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€?l)t Juka Reporter.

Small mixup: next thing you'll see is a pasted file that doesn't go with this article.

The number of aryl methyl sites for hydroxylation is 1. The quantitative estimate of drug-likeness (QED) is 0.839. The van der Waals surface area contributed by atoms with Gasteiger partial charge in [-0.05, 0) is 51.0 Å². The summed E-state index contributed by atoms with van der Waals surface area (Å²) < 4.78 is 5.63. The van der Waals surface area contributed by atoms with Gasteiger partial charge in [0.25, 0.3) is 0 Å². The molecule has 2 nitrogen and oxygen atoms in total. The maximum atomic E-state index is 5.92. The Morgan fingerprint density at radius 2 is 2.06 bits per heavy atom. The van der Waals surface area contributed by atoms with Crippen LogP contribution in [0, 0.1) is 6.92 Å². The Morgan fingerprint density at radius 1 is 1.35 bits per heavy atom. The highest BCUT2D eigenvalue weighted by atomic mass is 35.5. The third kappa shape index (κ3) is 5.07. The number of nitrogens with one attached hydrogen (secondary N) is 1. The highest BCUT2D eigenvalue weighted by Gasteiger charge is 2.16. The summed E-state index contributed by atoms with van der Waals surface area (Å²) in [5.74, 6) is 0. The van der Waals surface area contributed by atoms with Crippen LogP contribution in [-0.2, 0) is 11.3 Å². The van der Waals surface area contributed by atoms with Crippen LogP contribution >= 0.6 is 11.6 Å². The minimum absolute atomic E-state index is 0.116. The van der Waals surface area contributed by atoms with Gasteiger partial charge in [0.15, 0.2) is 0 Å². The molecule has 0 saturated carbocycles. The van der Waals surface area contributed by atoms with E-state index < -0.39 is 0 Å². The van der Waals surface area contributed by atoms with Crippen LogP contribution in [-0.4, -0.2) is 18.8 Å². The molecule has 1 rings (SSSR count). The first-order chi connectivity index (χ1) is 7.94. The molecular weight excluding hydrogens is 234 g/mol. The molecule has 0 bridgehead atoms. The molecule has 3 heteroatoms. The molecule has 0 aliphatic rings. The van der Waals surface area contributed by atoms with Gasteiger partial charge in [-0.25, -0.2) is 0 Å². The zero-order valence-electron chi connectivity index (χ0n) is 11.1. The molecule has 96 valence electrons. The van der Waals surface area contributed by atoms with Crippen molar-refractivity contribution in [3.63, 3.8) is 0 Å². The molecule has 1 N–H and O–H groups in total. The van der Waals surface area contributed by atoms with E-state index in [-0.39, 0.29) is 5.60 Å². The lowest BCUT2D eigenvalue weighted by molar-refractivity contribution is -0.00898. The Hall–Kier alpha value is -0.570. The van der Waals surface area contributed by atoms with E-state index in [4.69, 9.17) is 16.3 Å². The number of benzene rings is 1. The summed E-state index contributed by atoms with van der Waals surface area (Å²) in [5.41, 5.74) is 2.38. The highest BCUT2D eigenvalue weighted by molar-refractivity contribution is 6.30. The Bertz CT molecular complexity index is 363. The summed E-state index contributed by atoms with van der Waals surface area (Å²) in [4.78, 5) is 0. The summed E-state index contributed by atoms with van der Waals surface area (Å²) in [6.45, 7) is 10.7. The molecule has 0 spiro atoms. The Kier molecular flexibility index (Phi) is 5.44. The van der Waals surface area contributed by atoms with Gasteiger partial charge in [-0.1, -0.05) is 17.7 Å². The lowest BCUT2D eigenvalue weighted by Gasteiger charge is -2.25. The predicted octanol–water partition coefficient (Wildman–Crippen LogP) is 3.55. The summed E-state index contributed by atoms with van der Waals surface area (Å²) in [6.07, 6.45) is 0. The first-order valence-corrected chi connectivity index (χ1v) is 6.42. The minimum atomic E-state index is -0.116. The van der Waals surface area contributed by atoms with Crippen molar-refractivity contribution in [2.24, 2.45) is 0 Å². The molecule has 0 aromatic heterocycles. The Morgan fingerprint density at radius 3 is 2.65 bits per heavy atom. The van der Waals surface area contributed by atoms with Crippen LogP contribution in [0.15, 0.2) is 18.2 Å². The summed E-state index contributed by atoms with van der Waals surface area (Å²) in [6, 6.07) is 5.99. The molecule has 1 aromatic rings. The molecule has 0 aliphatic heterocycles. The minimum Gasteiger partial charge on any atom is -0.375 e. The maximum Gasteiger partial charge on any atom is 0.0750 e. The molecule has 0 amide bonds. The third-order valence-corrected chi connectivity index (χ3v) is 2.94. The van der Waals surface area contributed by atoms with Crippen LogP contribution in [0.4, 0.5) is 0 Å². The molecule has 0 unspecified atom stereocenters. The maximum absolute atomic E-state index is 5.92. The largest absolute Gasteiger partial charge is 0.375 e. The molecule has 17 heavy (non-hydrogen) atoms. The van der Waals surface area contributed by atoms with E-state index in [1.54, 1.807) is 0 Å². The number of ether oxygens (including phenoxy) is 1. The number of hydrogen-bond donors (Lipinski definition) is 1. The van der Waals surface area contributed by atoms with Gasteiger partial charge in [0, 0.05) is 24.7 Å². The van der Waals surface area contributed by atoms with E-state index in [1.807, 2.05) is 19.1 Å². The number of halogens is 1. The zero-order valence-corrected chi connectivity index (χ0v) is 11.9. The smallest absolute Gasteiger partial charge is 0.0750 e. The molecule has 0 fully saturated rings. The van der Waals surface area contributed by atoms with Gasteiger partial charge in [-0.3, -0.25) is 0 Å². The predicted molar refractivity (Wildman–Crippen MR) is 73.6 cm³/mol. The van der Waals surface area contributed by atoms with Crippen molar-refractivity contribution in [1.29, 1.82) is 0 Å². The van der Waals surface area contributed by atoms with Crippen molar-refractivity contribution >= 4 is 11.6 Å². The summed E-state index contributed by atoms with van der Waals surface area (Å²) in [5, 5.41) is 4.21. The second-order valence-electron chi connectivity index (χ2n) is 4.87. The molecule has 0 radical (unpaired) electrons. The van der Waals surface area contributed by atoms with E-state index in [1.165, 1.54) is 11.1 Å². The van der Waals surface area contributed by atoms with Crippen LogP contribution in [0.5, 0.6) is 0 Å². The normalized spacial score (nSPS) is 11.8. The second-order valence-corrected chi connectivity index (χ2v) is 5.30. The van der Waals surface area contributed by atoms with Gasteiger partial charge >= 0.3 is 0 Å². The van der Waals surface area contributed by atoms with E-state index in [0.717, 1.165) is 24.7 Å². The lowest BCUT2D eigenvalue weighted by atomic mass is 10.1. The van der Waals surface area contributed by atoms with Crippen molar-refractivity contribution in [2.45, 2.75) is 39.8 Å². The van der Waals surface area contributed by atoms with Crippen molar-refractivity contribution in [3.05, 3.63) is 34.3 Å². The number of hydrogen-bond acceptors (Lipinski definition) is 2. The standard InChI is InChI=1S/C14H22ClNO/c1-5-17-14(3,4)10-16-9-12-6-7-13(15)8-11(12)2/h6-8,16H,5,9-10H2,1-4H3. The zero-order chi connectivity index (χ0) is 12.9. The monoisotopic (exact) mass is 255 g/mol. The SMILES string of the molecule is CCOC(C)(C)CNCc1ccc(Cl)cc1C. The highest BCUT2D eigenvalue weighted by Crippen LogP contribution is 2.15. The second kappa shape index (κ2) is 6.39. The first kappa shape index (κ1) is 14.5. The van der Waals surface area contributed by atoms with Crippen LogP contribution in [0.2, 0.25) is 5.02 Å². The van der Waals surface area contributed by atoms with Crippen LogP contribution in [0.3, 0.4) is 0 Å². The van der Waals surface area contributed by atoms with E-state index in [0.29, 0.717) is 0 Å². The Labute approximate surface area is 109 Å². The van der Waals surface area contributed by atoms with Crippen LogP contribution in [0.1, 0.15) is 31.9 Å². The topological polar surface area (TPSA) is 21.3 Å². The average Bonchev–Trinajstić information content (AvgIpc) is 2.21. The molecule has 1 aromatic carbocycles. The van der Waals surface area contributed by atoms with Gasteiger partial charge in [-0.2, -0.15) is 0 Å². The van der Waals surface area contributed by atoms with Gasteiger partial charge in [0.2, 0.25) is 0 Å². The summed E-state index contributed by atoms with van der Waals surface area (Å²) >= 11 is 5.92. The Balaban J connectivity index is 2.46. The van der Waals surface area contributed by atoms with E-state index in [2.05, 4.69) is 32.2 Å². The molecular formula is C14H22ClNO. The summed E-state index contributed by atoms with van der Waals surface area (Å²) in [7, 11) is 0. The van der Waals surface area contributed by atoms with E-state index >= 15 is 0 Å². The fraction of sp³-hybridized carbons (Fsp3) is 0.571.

p --——-—a Puulisim® Iran Thursday IUKA, ri^ | VISSIBSm, In consequence of the increased use of the bicycle in various parts of the country, there is a perceptible falling off in the business of railways and livery stables. The United States Department of Agriculture holds forth hopes of our P! ultimately having peaches without ■tones and blackberries growing with out thorns to scratch. |g» .• g"*» A recent writer draws unfavorable comparisons between the onglnecrs of this country and of Europe simply be cause the overhoad wire nuisanco per aiste here while it is overcome over there. __ | The religious papers published in the United States havo a combined circulation of 4,000,000. The Catholic Chnrch leads the list with 127 jour* ■•Is, while the Methodists are close be hind with 127. '1 - _ The easy going ways of the Danes are productive of longevity. Among 8,000,000 inhabitants more than 60 have died so far this year who had passed the four score and ten. Quite half of them were nearer 100 than 90 years old. An iron buoy belonging to the Unit ed States Light House establishment recently drifted across the Atlantic, up uii uio weai coasi of Ireland. The Light House Board, on being notified of the fact, presented the buoy to the Irish Light Service, and it was thankfully accepted. Observation step-ladders are the latest innovation in the Belgian field artillery. They are intondcd to en able the commander of a concealed battery to better direct the tiro of tho gunners. Every ladder is about seven feet aud a half high, of iron, and weighs about 65 pounds. All ammu nition wagons will carry the ladders. Attorney Henry C- Dillon of tho Raweali Colony says that it is a mistake to suppose that the colonists arc cutting down California’s big trees. He says no hitman agency can cut down a Se quoia gigantoa, and no 6awmill in this country could slice one up into boards. Dynamite is the only means of destroy ing them, and the debris is then useful only as firewood. A young man in Berlin, Germany, stepped upon a cherry, slipped, fell against a window and had his nose almost severed from his face. A young lady came forward and ac knowledged that slio had carelessly thrown the accessorial fruit upon the ■sidewalk, and her parents promptly defrayed tho bill of tho surgeon who stitched ou tho young mau’s nose, amounting to $110. Now romanco should lead the victim and the cause of his mishap to commit matrimony and give some novelist tho cue to “The Romance of the Cherry.” Official returns of the repent penciia taken throughout France show the population of the country to be 38, 095,160. This is an increase since the census of 1886 of only 208,584, or less than half that of the previous period of five years. The greater part of it, moreover, is accounted for by the in flux of strangers into the capital, Paris alone claiming about four-fifths of the total. The growth in the other large cities is ridiculously small, Lyons only claiming an increase of 29,000, Mar seilles 31,000 and Bordeaux 13,000. Tweuty-eight departments show an increase, while fifty-nine register a decrease in the population, the De partment dn Lot heading the list with 16,000. GENERAL NEWS ITEMS. Current Events of the Day Epitomized. A Concise Review for the Week o* Doings from'Ail Over the World. At Madison, 111., a stable and seven horses were consumed by fire. Henry W. Blair has resigned as Minister to China. The Jeff Davis statue at Jackson, Miss., has been accepted, The town of Dwight, 111., was nearly destroyed by fire Saturday night. The malt house of the Manhattan distillery was burned at Peoria, 111, Loss $50,000. Bad weather on the sea coast has caused delays and much anxiet.v about steamers now several days overdue. At Galena, 111., C. N. Peters was killed by drinking a poisonous mixture which he supposed was whiskey. Near Dead wood S. D., a big quart: mill was destroyed with a loss of $150,. 000. The Chilian Steamer Itata, out on bond, has started from Sau Diego, Cal., for Chili. The British bark Santone has been wrecked at Matazas, and the captain and fifteen of the crew lost. An iron furnace at Braddock, Pa., collapsed Saturday, the workmen bare ly escaping the deluge of molten metal flowing from it. The United States warship Yorktown sailed from New York for Valparaiso Wednesday under orders from Wash ington. Dr. Briggs, the New York Presby terian theologlst, charged with heresy, has been cited to appear for trial in Novftmhfiiv At Cincinnati, Rev. Samuel Bend obt, for many years rector of St. Pauls Protestant Episcopal church, lost his life by an elevator accident. The packing establishment of John F. Squire & Co., was burned in East Cambridge and Somerville, Mass. Over 1,500 live hogs were roasted. In Atlanta, Justice Lamar has de cided that the United States court has no jurisdiction in the. cases of Savages and others charged with conspiracy. The United States steamer Despatch went ashore and is a total wreck on the Virginia coast. It was reported that Secretary Tracy was aboard, but afterwards contradicted. The striking firemen on the Lake Erie and Western Railway held a con ference with the railway officials, with the results favorable to a settlement of their grievances. At Kingston, N. Y., M. T. Trump born, assistant treasurer of the defuuct Ulster county bank, is said to have confessed to having used the banks money. Charles Long, a motor man on the Manchester branch of the Richmond Electric Railway Company, was in stantly killed in Manchester, Va., by his car jumping tire track and throw, ing him against the side of the track t A Stuttgart dispatch says: A procla mation, signed by the now King and all the ministers, has been issued. It announces the accession of Wilhelm II, nephew of King Kark I to the throne of Wurtemburg. Assistant Secretary Nettleton has de cided that the Hamburg Phosphate Company of Florida may import, under contract, a mining engineer and prof essional chemist for service in connec tion their operations without violating the immigration laws. At Reading. Pa.. Rev. Phillin H. Garrett, a well known United Brethren minister, was convicted of obtaining fraudently $250 on a life insurance policy, aud sentenced to one year’s im prisonment. A special from New Lebanon, O., ■ says: William Garfield lias confessed to having turned the switch which wrecked the limited train on the Penn sylvania railroad at New Palestine a few weeks ago, in which three men were killed. He says be attempted to wreck the train to plunder it. He is in jail here. Captain Fitzgerald of the Brigantine, Artie, from Bristol, August 24th, for Harbor de Grace, picked up nine of the crew of the steamer “Woleston,” lost September 15th, in the mid-Atlantic. The captain and the remainder of the crew are supposed to have drowned. The British barentiue, Minnie G. Elkins, sailed from St. Johns August 19th for Dundalk, with twenty people on board, including the captain’s wife and baby. That was the last seen of her until the day she was passed bottom upward, abandoned. Her boats floated, about her waterlog and hulk, It Is not known what became of Captain Bolt and her crow. Thirteen young Danish ladies have passfd the requisite examination in gym nastics and dancing for becoming teach ers in Danish female gymnasiums. An officer, two doctors, two teachers aud two ladies officiated as censors. The young ladies passed, on the whole, exceedingly well, three obtaining the greatest possi ble number of points in both theory and praxis. _____ Gold Coming Back. The New York Evening Post’s spec CHARLES STEWART PARNELL The Noted Irish Leader, Died Sud denly at Brighton. CHARLES STeWArT PARNELL. A telegram from London says Par nell died at Brighton Tuesday night. Parnell’s death was the result of a chill caught last week. He took to his bed Friday and died at Walsinghain Terrace at half-past eleven Tuesday night. On Friday evening shortly after Purnell had been induced to return to his bed, his condition became so grave that Mrs. Parnell and the attending ■ physician decided it advisable to at once summon additional medical ad vice. Two other physicians were nt once called in, but nntwithstaqding their efforts', Mr. Parnell growstfibdily worse, and it soon became obvious that the Irish leader was gradually sinking and that death was but ii question of a few days. Since late in the evening Friday it appears to have been simply a matter of awaiting the arrival of the inevit able. Mrs. Parnoll, who has been com pletely devoted to her husband; refus mg 10 leave ms Dcasine ror evon an hours rest, is utterlv prostrated by the shock and her physicians are somewhat apprehensive as to her oonditon. SKETCH OF HIS LIFE. Charles Stewart Parnell was born at Avondale, in the county of Wicklow, Ireland, in the year 1846. lie wag a descendant of the poet, Parnell, and his family have been associated with Irish Parliamentary life for upwards of a century. His great grand-father Sir John Parnell, was Chancellor of Exchequer at* the time of Gratton’a Parliament. Sir Henry Parnell, grand-uncle of Mr. Parnell, was a prominent member of the English Parliament in the time of Lord Grey aqd Lord Melbourne and was made Lord Congleton. Mr. Parnell whose mother is a dangh. ter of Admiral Charles Stewart a cele brated American Naval officer, was educated at Cambridge University, but did not take any degree. Mr. Parnell’s name has since been prominently before the public in con nection with the ITomo Rule proposals of Mr. Gladstone. The proceedings of the Parliament ary Commission, which resulted in a victory for Mr. Parnell against the Times and the exposure of the Plgott forgeries, O’Shea’s divorce proceed ings and Mr. Parnell’s maniuge are matters fresh in the minds of all. EMPEKO It WILLIAM. A German Newspaper Suppressed j Aiul the Editor in Prison. The Neue Muncheur Tagblatt, the editor of which lias just finished a term ! in prison for attacking the German Emperor is again in hot water. Fri day it appeared with a violent article in which it attacks the mania for ar maments and military pomp of Empe- j for William, a mania which is draining Htimian\r aiul wlitnh o fr'fm* Min linvt war will leave her completely crushed. : It says the Bavarian population can not have seen with a clear vision the expenses the country lias been put to i receive the Emperor, who has no other object than to destroy the Bavarian traditions and replace them by Prus sian laws, contrary to the aspirations of that nationality. The article con cludes with the following bitter words “Who is Emperor William? A cross between a British flunkey and a Ger man coward. Shall self-respecting people bow down to this scrofulous, svphlitic, half-witted individual, who desires to plunge all Europe in a bloody war? As for our part we do not.” Immediately after the publication of the article the newspaper plant was seized and the editor thrown jail. HORRIBLE DEATH. A Farmer Killed and Devoured Bj i His Own Hogs. A telegram from Topeka, Kan., says: John Land, a farmer, met with j a most terrible death Saturday. In ! the morning ho went to his feeding i yards to care of his stock, and as he did not return for breakfast as soon as was expected, his wife went to look for him. In the hog yard she found her husband’s body with forty or fifty hogs fighting over it and tearing it to pieces. Land’s faco was badly disfig ured, and the fingers of both hands nad been eaten oil! He had probably been dead half an hour or more when the body was found. The greatest bird cage on the conti nent is said to be the Grand Central Railroad Station in New York. The noisy English eparrows swarm there bj thousands end nest in the great crtalng , ALLIANCE NOTES. MEW'S OF THE OllOKP. ANB IT* U EM liEIM. What la Being Hone In the Tarion. Section* tor the Advancement of the Oroat Organization. »on. Jerre Simpson is credited with saying that “In thirty-eight states and territories the Alliance has 4,000,000 members.” * • * In order to give the feature of flexi bility to the currency, the alliance offers its cotton as being fully as good a basis as United States bomU.—The Signal. • * * The Altinnce Echo (MexiaTex.) says: Just about 90 per eeut of the farming population and about fifty per cent of all othor classes (politicians and money lenders excepted) are with the Alliance in their efforts to obtain relief. V Otoe County Alliance (Dunbar, Neb.) -ays: We would warn Alliance men to be careful how they accept statements in the partisan press about Alliance matters. A sharp campaign is coming on and the old time papers will publish many false statements partly through ignorance, but mostly through falsehood. * * * The Alliance has control of the next j legislature of Kentucky by a majority of j two in the Senate and thirteen in the house. The politicians are very much surprised that this new factor in politics has demonstrated so much strength. Some of the congressmen of that State arc very apprehensive about their future safety.—Alliance Herald. * * * The Independent Era (North Platte, Neb.) is for financial reform and more money: "What we want and must have is more money. Providcnco has favored us with a munificent yield of grain and • wgviuuiva, uuw tucic jo uui muuuji CUUli^U iii circulation to move the vast crop. Consequently we are confronted with prices far below what they ought to be to meet the needs of those countries which are suffering from the want of them. More money means better prices for our commodities and better pay for our pro ducers. ” * * * The Progressive Farmer (Raleigh, N. C..) has the following: Some of our anti alliance exchanges continue to complain that the organization has been perverted from the original purpose. They say that “equal rights to all,” and “for the mental, moral and financial good” of its members have both been discarded. We suppose this is because we are beginning to diversify erftps, as they advised and began to raise politics. If the farmers don’t get their fair share of the advan tages of politics, how will they get “equal rights?” If good polities are conducive to our “mental, moral and financial good,” then why is it that we are forbidden this luxury ? * * * The Northwest Reform Journal (Portland, Oreg.) says: “We publish in this issue Governor Pennoyer’s North American Review article by request of a reader in Josephine county. The govern or has taken advanced ground, favoring 4 per cent government loans. He does not argue in favor of produce loans; neither does he pointedly condemn it. He does favor land loans; the farmers do not want 4 per cent loans 2 per cent is the highest, and even less is likely to be asked for soon. As soon as the sub treasury has been tested by actual opera tion we think land loans will be con demned. The sentiment that the homo should be free free of rent, interest and taxes, is growing.” *** The Oregon Alliance-lleraltl (Prince ton) has the following encouraging words: “We note with pleasure the ad vance move that is being mado by the Alliance in Oregon. Just nine months ago to-day was the first sub-Allinnce or ganized in Eastern Oregon. Since then n wiMiuciiui uu» umru pmcu; me laboring atul farming elemeut of our State are not rash in their conclusions, but have given the matter profound at tention. It has been to them a subject of much study and premeditation. The principles of reform have been carefully weighed and iu them a remedy found ■whereby the wealth producers can unite and break down those sectional lines which will be the means of destroying party power and the bloody shirt racket. ♦ * # The Alliance in Michigan has prosper ed beyond the most sanguine expectations during the past year. It has increased in uumbers and effectiveness, until now it may well be considered as one of the reliable and stauuch State organizations of the Order. Under the intelligent and conservative guidauce of its officers, no factions have arisen, no dissensions nave occurred in the ranks, but to the con trary, a unity of action and continuity of purpose has directed all its efforts. It has taken care of itself and its growth and condition is the result of homo effort. Michigan has never been accorded the aid which comes from large meetings, addressed by national officers or men of national leputation in the or der, hence it may be considered as self made in nearly all respects. The good work done in Michigan has had its effect in other states.—Economist. ** * The Alliance Herald (Montgomery Ala.) says: “The farmers’ cause is in bet, ter condition, with better promises and prospects thun ever in the history of the movement. In every Stute it is growing iu cumbers and increasing in determina tion; and as the membership becomes educated in the er udition of affairs, and perceives the great necessity for unity of purpose and concert of action, that de termination to forego petty differences of opinion and unimportant variance of methods, and become a unit in purposo, a unit in object and a unit in action is more fully aud thoroughly realized and readily accepted by all, “United we stand; divided we fall.” Pool your issues. Get together. Pull together. The goal of success is in view and by a good pull, a strong pull and a pull all to gether the haven of safety will be rcach ♦ ctl. Stand firm, with your faith in God ■ and determination to do your full part1 and all will be well.” SUBSTITUTES FOR THE tuB-TBEASCRT FLAN. The Alliance has always said: “If you i don’t like the sub-treasury plau gives us something better. We are not wedded to anything. What we want is relief, financial reiicfand wo do not from what source it comes or what its principles, provided it is honest, ‘constitutional,’ no class legislation, aud pronrscs to be per manent in its beneficial effects.” Senator Butler’s substitute.—The press reports that Senator Butler offers as a substitute State batiks of issue. If be means such banks as those that existed before the war, having the same or simi lar powers and privileges, his plan is opeu to these objections: 1. The plan is not honest. No indi vidual or corporation has the right to live and grow rich on the interest of the money ho or it owes. I mean just what I say— “on the interest of the money ho or it owes.” It is right that you collect interest on what is due you, but it is robbery to make your neighbor pay you interest on what you owe him. This is what ihe “State bank” of Senator But ler's docs. The bank issues for every dollar of coin it holds three (more or less) “promises to pay” dollars. If the issue is three dollars in paper promises for one dollar in gold, of course two of these paper bills rest only upon “thin and insubstantial air.” But when the people borrow these two notes from the bank— these two notes which are the mere "promises to pay” of the bank—the people pay interest to the hank, to the extent of two-thirds of its issue, and the bank is enabled to grow rich upon the interest on that money which it owes to, and has promised to pay the people. I leave out of view the interest the bank collects upon the money it owes to the depositors. The old “free banking sys tem” is no better. 2. There is grave doubt as to its con stitutionality. The trend of decisions, aud of enlightened public sentiment, is certainly against it. The national gov ernment alone has tho right to make money. rnusiuies mve ueiegureu uie power to coin money to the general gov ernment. Cun the state delegate to the citizens a power that is inhibited to it by the constitution? 3. It is class legislation of the worst character. It is legislation in favor of money capitalists. It compels the people in the first instance to lend the capitalist twice or three times the amount of his capital without interest, and then as a bonus pay him interest ou two-thirds of it—a currency that ought to reach the bauds of the people “without price.” 4. No permanent relief will result to the people from such a course as Senator Butler suggests. It is a proposition to go back aguiu into the mire from which we are just beginning to emerge. Apart fiom the curse of sin, the delegated power of one class to create money and exact interest for its use from all other clas-es has caused more misery and sHf fering to the human race than all other causes combined. It has created the ri h to live in luxury and ease, but at the ' xpense of the poor who must live in squalor and suit ring. 1 )ue would think that no one with know ledge of the past.however bitter the pres ent waters or burning the present sands, wuld propi se a return to the bondage of Egypt. Look back one hundred years over our owu history and that of the mother country aud see the lurid panic fir. s that burned up the substance of the people. At every decade they gleam in the sombre light of history—1807, 1847, 1837, 1837, 1813-’17. The national banks, an improvement upon the old ■•free banking” system of Senator But Itr, came in with the war in 1833 and postponed the crush until 1873. No ono can deny that the banking system of our am and the mother country was the main cause of all these disastrous crises. No; the substitute will not do. The people have gotton too far along in their study of political economy to return to an old relic of financial barbarism. “W’e the people” will make and issue our own money to ourselves without interest. The N. Y. Tbibune’s Substitute.— It is no experiment. It is simple in its work in ora ft- iu f roa +/x oil legislation is necessary to carry it into effect and beyond doubt it is constit u tional. The Tribune’s plan is to “raise more corn,” aud it is conveyed to the pei pte in these pleasant words: “With better weather the mortgages vanish, and also the idea that there must be a new party in order to raise more corn.” In other words, bad weather creates the mortgages, and your relief lies not in the organization of any political party, but in raising “more corn.” Yes, men of Kansas and Nebraska? You who burnt your corn because it was cheaper than fuel, are told by the Trib une that bad weather made your mort gages; that better will cause them to van ish, that you need not seek through the ballot, through a new party to right your wrongs; that you do not need a government warehouse in which to store your corn until you can reap the profit, which goes to the speculator and the gambler, but that the way out of yout trouble lies in raising "more corn”_yes more corn” for fuel. The New Yoke World’s Substitute. This also is constitutional. It does not necessitate “aswavm of officers” to carry it into effect. It is free from the charge of “paternalism.” The World, like Job’s war horse with the battle, only “smells the battle afar oft.” True, it is open to the charge of “class legislation.” be cause it will liouiisti best upon a certain isothcrmnl line. Here it is. The World says: From Florida to Texas, let the Farmers’ Alliance renounce the pawn nroKtng idea or suhtreasury and tinil fortune in the culture of the fragrant bulb—the onion.” Yes, farmers, you who helped with money to build the high domo of the Pulitzer building are told by tho World that has its home there, to give over your eff'iits to secure the sub-treasurv plan and “find fortunes” in raising on ions. It would seem it is time ior tin farmer and the laborers to take back tliose words “or something better,” and demand the sub-ticasury plan withoir Puro and simple.—Econo ! Glue from whale refuse is a new articlt I of commerce iu Russia. I NOTES OF WARNING Blown by tlio Watoliiul Sentinel on tha Rmn'H Horn. HE man who goes to church much hears a great deal of preaching that hits other people. It is not what we hear about God, but what, we know of him that lifts us toward Heaven. There isn’t o sin which drags men down against which the Bible 1 isn’t filled with warnings. The influence of a liUle child is some times strong enough to lift the whole family up to Heaven. It is hard to got people to see that anything is wrong upon which they have set their hearts. There ought to bo morgo religious people who are religious when they can’t have their own way. Men think that they have left all the mountains behind them when they travel toward the devil. To find out that you love the wrong thing is to find out that you havo the wrong kind of a heart. “Blessed are they which are perse cuted for righteousness’ sake, for theirs is the kingdom of Heaven.” The devil does a good day’s work when ho turns an eminent preacher into a patent-medicine advertisement. The chunce3 for being happy with God in Heaven are not very good, un less we are happy with God on earth. If you don’t know what else you can do for the Lord, see how much sun shine you can carry into your own home. Keeping money in the pocket when God calls for it, is ono of the ways in which a good many people help the devil. The man who is walking squarely in the footprint of Christ never .looks around when the devil throws mud at his back. No matter what the man is doing, if he is adding to tiie troubles of other people by a selfish spirit, he is pleasing Satan. Every sinner intouds to come to God some time, byt the devil makes him be lieve be isn’t good enough to come now. If the devil couldn’t uow and then get a good man to hold up his arms, lie would never have his own way about anything. Follow tiie man far enough who is trying to tear the Bible to pieces, and you will find something in his life that devils love. The only thing that God condemns the sinner for, is for refusing to permit him to take the bad out of bis heart and put the good in. The sin that dams is always the one of the present moment. It is not what we have done, but what we are doing uow that God looks at. It may be one reason wlij- people have such a hard time in getting moro relig ion is because they are not willing that it shall cost them more money. Every soldier who deserves the narao of soldier, wants to be in the front rank) in battle, and every Christian who is a Christ ian in moro than name will be sure to have a great deal of trouble with the devil. An Intruder in tho Bath. The true luxury of the hath is best appreciated by poople of hot climates. The baths of Kingston, Jamaica, are de-oribed by a correspondent as delight ful, being long enough and wide enough to allow one to flounder about, and even to take a couple of strokes. They are made of concrete and are filled with water at the temperature at which it comes from the mains—just right to make a plunge enjoyablo. So clear is tii# water that one cau scarcoly realize it is three feet deop. Once in a while, to be sure, there is something which may detract from its enjoyment by tlie stranger if lie lias not become used to .some of the other in habitants of the land. For example, as I was about to take my first jump, I discovered something that looked a bit like a horseshoe crab down at tho bot tom. Calling to 0110of the black picka ninnies running about the yard. I asked him what it was. “On, dat’s a scorpitim.” “Well, tako him right out.” “Oh, he’s dead, sail.” “Never mind! I prefer my bath without him in it.” A dead scorpion is had enough, hut that is preferable to having a live one drop from the rafters overhead on ono's bare llesh, as ouoe happened to a friend of mine. Voted In Uni Fostottlco. “I done thought,” said one negro la borer to another, “dat you wall iankin' sech a sue-cess ob politics in the Soul dat you nobbalt was gwine ter come buck hyah no mo’.” Tho man to whom the remark was ad dressed kept on at his work and made no reply. “How come it dat yor didn’ git ’looted when you ruu fob office?” "Hit como disher way,” was the re ply. “I had all de colored votes ds was, ou’y dey didn’ know how ter put ’em iu. ’l!out half do ignerent niggalis done put dah votes in de polls, an’ de res’ des Hacked down to de pos’offioe an’ shoved de ballots in an’ went erway f«h we could stop ’em.— Washington Post. Falriotlv. Surely it is better to be mistaken in the bure facts regarding our heroea than to have no such divinities to wor ship. “Well, Uncle Mose,” said a lady, “J hear you have another pair of twins at your house.” laas, missus, yes wo has. Bress dey little hearts!” “Have yon named them yet?" “Yes’rn. Done name ’em aftah two ob de fust pros’deuts ob dig oouutry.” “Indeed 1 What two ?” “Ole Christoto C’iumbus and Juley-i ous Cmsar, ma’am. We’se great on namin’ do childreu fo’ de president* ’I our house.”—Detroit Free Frett, *